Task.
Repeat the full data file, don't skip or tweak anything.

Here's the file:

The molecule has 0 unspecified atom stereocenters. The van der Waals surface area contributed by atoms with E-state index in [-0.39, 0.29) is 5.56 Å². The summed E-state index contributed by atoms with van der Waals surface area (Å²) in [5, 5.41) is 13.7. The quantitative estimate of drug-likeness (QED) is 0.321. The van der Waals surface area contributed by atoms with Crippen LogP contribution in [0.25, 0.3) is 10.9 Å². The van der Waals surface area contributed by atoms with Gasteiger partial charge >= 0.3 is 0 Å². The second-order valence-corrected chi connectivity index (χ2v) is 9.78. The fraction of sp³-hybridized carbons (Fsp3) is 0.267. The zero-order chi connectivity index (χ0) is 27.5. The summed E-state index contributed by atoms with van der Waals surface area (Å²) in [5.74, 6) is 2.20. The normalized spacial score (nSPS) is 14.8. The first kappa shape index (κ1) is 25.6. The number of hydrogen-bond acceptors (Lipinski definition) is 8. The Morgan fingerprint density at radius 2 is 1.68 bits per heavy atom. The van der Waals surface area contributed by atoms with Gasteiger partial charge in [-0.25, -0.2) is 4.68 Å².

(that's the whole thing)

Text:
The molecule has 0 unspecified atom stereocenters. The van der Waals surface area contributed by atoms with E-state index in [-0.39, 0.29) is 5.56 Å². The summed E-state index contributed by atoms with van der Waals surface area (Å²) in [5, 5.41) is 13.7. The quantitative estimate of drug-likeness (QED) is 0.321. The van der Waals surface area contributed by atoms with Crippen LogP contribution in [0.25, 0.3) is 10.9 Å². The van der Waals surface area contributed by atoms with Gasteiger partial charge >= 0.3 is 0 Å². The second-order valence-corrected chi connectivity index (χ2v) is 9.78. The fraction of sp³-hybridized carbons (Fsp3) is 0.267. The zero-order chi connectivity index (χ0) is 27.5. The summed E-state index contributed by atoms with van der Waals surface area (Å²) in [5.74, 6) is 2.20. The normalized spacial score (nSPS) is 14.8. The first kappa shape index (κ1) is 25.6. The number of hydrogen-bond acceptors (Lipinski definition) is 8. The Morgan fingerprint density at radius 2 is 1.68 bits per heavy atom. The van der Waals surface area contributed by atoms with Gasteiger partial charge in [-0.25, -0.2) is 4.68 Å².